A long, long time ago, I wrote an article entitled Author Retrospective in which I wrote all about the career of a very illustrious creator: Brian Michael Bendis. At the end of the article, I speculated, “What would it take to get him to do an interview with us?” Turns out it was just a simple e-mail request.
With that in mind, I present to you part one of my interview with Brian Michael Bendis. Part one focuses on Bendis’ writing process and provides insight into his weekly work ethic. It’s got some pretty great ideas for aspiring writers looking to figure out how to go about catching a break.
You were part of a wave of new writers who originated in far more independent work like Greg Rucka, Ed Brubaker, Marc Andreyko and more. It seemed like that this group managed to start small yet move into mainstream, universe altering works without minimizing the storytelling that made their independent works so unique. How was it that you all managed to transition so cleanly?
BMB: Well yeah, I think about that a lot. I think back to the thing that I’m probably most proud of in that not only do I get to do these things but I’ve somehow been able to get to do them my way, and you know, it’s funny — the group I came out of, I was being published by a comic book company called Caliber Comics, and it was me, Ed Brubaker, Mike Oeming, David Mack, Marc Andreyko, and a slew of others, and almost like it’s the Roger Corman Film Company. We all kinda made it, we all graduated (if that’s the word) to bigger things.
And yeah, you know, when I was hired by Joe Quesada years ago that was my first worry, like, “well, am I going to get to write the way I wanna write?” If that’s good, or uncharacteristically positive about the direction that I’ve set myself. And I just, you know, I just studied all my heroes, and they all just did it, and they took their beatings if they had beatings coming, and just write the way you want to write. Write a book you would want to buy! And I think because of the timing of our move in, because Marvel was just coming out of bankruptcy, things were at their lowest there, they were much more open to the idea of people with voices, you know, putting their foot down and doing something legitimately expressive, honest writing, and it paid off for them which is great news. Like, who knew if that would pay off? But it did, and I got hired to write Daredevil off a book that was barely selling 2,000 copies, and they didn’t even blink at me just doing what I wanted to do, and I think that bravery…I was thrilled and was rewarded, and hoped that it should be rewarded again.
But again the good news too is that for me personally, and Ed too, is that for those who…you hear folks sometimes from the top of the sales charts, there’s an instinct to always to yell “sell out.” You remember when you see a band that you really love and all of a sudden they have a hit record, you have people start yelling “Sell out!” But it’s not selling out, it’s you’re actually making something you would buy, you know, you’re actually doing that.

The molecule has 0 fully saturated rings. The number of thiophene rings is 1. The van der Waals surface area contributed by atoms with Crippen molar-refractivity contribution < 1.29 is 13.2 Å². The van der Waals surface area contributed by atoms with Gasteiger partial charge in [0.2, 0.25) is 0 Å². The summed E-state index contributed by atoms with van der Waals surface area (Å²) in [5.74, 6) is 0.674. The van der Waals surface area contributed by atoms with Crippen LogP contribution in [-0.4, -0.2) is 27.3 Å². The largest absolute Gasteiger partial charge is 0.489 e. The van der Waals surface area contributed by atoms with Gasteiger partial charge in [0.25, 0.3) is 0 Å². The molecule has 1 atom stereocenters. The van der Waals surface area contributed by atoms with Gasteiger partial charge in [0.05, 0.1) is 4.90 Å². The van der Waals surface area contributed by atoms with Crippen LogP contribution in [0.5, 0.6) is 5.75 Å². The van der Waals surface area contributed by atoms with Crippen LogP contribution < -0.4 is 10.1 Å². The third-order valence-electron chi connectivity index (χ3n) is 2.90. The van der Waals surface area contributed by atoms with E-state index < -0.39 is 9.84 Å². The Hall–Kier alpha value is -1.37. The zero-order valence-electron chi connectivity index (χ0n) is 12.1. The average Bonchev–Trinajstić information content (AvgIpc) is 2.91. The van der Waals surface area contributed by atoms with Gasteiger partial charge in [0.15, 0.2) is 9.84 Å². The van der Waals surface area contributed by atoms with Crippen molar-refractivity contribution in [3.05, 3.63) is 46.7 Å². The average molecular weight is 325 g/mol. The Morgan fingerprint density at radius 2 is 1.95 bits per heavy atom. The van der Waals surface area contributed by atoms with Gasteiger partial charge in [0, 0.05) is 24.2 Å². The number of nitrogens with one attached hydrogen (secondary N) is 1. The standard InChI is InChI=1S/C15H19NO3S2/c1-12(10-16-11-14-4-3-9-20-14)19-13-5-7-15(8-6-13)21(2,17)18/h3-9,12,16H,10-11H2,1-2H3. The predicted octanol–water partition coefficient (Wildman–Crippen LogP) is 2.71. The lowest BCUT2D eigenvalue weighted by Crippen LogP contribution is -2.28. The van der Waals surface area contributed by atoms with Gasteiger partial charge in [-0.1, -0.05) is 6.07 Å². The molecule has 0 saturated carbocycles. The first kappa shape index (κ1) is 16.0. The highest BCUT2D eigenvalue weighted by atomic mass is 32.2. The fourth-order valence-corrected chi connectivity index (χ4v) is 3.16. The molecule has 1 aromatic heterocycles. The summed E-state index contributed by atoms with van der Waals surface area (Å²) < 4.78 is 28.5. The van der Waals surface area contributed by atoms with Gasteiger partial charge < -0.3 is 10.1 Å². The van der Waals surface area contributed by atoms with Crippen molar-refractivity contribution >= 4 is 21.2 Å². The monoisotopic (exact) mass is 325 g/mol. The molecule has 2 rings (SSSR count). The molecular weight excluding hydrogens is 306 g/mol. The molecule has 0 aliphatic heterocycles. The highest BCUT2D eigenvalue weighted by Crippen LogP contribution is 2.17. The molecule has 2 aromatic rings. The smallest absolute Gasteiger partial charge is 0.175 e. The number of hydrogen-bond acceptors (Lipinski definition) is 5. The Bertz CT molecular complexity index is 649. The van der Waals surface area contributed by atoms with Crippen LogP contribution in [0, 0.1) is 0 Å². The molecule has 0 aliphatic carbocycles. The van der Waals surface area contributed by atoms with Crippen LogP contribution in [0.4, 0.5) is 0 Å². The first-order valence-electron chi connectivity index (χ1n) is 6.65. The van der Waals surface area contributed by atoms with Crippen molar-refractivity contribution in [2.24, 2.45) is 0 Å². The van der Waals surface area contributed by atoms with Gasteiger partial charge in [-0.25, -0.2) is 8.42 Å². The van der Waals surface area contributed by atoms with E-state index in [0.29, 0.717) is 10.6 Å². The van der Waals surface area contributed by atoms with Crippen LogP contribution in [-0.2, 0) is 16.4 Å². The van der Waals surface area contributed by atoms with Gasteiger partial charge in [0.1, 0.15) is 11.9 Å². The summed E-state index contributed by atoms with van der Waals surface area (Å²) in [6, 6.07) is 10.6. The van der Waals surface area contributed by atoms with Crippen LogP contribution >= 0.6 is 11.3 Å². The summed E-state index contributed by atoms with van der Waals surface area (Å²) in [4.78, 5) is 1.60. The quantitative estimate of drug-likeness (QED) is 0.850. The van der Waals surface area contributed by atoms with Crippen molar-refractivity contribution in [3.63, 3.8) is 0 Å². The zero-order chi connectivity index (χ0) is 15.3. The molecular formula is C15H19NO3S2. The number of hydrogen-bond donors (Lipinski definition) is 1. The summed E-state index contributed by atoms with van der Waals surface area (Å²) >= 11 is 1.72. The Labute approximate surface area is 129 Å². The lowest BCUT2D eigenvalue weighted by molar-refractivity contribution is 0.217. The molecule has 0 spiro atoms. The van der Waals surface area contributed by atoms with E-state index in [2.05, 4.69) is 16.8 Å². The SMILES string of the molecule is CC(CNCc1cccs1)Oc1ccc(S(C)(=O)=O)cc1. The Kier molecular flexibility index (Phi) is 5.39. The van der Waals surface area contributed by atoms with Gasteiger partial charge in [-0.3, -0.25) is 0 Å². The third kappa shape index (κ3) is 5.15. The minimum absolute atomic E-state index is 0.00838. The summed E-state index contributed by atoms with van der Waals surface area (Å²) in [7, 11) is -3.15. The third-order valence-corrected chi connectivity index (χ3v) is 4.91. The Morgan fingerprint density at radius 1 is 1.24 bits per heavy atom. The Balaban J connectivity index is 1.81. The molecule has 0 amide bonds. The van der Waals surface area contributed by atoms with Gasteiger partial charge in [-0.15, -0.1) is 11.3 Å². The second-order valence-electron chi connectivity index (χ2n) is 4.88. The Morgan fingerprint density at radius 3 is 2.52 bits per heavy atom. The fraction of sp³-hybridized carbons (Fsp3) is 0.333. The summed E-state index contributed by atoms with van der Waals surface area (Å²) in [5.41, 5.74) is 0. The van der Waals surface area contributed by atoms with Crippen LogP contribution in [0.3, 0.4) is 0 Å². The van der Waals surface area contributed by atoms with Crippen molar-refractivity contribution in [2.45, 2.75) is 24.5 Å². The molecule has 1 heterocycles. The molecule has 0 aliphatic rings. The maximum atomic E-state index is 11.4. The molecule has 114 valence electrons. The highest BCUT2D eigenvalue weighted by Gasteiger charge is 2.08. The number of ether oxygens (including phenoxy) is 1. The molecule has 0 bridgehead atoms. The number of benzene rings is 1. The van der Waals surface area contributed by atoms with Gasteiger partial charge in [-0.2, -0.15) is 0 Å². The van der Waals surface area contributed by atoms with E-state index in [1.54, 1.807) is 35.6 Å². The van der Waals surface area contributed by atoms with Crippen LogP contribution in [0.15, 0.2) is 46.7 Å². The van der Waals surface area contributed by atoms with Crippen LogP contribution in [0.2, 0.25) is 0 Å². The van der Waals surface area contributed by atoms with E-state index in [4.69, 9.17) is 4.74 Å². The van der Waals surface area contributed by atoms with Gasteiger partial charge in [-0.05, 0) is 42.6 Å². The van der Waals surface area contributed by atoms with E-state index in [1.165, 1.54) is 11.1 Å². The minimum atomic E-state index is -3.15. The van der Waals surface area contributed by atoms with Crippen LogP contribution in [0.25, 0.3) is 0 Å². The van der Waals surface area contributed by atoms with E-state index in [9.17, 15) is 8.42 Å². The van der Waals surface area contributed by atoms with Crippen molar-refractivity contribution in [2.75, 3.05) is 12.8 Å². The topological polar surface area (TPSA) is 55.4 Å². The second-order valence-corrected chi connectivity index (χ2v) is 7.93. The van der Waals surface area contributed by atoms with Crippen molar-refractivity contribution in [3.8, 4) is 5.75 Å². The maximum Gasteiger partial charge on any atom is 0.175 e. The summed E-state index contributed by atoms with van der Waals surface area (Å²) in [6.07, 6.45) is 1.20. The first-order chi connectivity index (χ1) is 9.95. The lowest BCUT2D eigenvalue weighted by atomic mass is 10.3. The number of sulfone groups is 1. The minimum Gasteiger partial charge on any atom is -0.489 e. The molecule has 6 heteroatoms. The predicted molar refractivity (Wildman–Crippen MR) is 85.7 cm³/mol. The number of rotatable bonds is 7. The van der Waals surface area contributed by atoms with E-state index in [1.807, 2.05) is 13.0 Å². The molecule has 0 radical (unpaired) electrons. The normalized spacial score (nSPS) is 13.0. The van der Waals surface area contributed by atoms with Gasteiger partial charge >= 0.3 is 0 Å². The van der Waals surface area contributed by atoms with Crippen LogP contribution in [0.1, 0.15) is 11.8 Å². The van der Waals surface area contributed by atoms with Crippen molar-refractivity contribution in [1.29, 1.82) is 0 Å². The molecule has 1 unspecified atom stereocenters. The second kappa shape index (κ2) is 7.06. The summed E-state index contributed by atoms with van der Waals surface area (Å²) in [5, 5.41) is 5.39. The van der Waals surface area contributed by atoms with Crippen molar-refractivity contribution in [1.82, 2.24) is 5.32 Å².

I also believe that most of us kept making our creator owned books like we never stopped, like I’m still making Powers, and I’ve got new stuff coming out this year. And I think that allows some of the audience some slack. They give you some slack because you did not abandon your independent roots for superheroes — you’re doing both. That’s always great, and for me it was great because my books never sold that well prior to Ultimate Spider-Man, so even now over the years they’re still selling, and those books were a lot of work, Jinx and Goldfish, those were a lot of work so I’m thrilled they found an audience eventually. I don’t care how long it takes as long as it happens!Continued below
Of the four that I mentioned, with you and Rucka and Brubaker and Adreyko, the four of you in particular are really known for strong female leads. What is it that you think allows you to understand the female psyche so well and create such exceptional female characters while some other writers struggle? You had books like Alias, and looking back on that now, it’s really great and I know a lot of fans are excited for it to possibly come back in some way in the future.
BMB: Well, you know, it’s not female characters, it’s all characters. We take the craft of writing very seriously. We take our skills at observation very seriously, we do our research very seriously. These are four writers who I’ve known or I know pretty well and we embrace all aspects of writing as if we were real authors way before we were real authors. And with that comes, hopefully, well rounded characters of all shapes and sizes, not just female characters. People point out the female characters in comics because when they see one that’s fully rendered, they’re startled because it’s an anomaly. But really, if you look around now, it isn’t that big of an anomaly anymore which I’m thrilled about, we’ve kinda forced some writers with the… cheesecake cleavage bullshit and really get down to writing the character for real. The audience’s taste has graduated tremendously over the years, and expect that from almost every character, which I’m thrilled about. That makes me extremely happy. So I think writer’s write, and writer’s write honestly.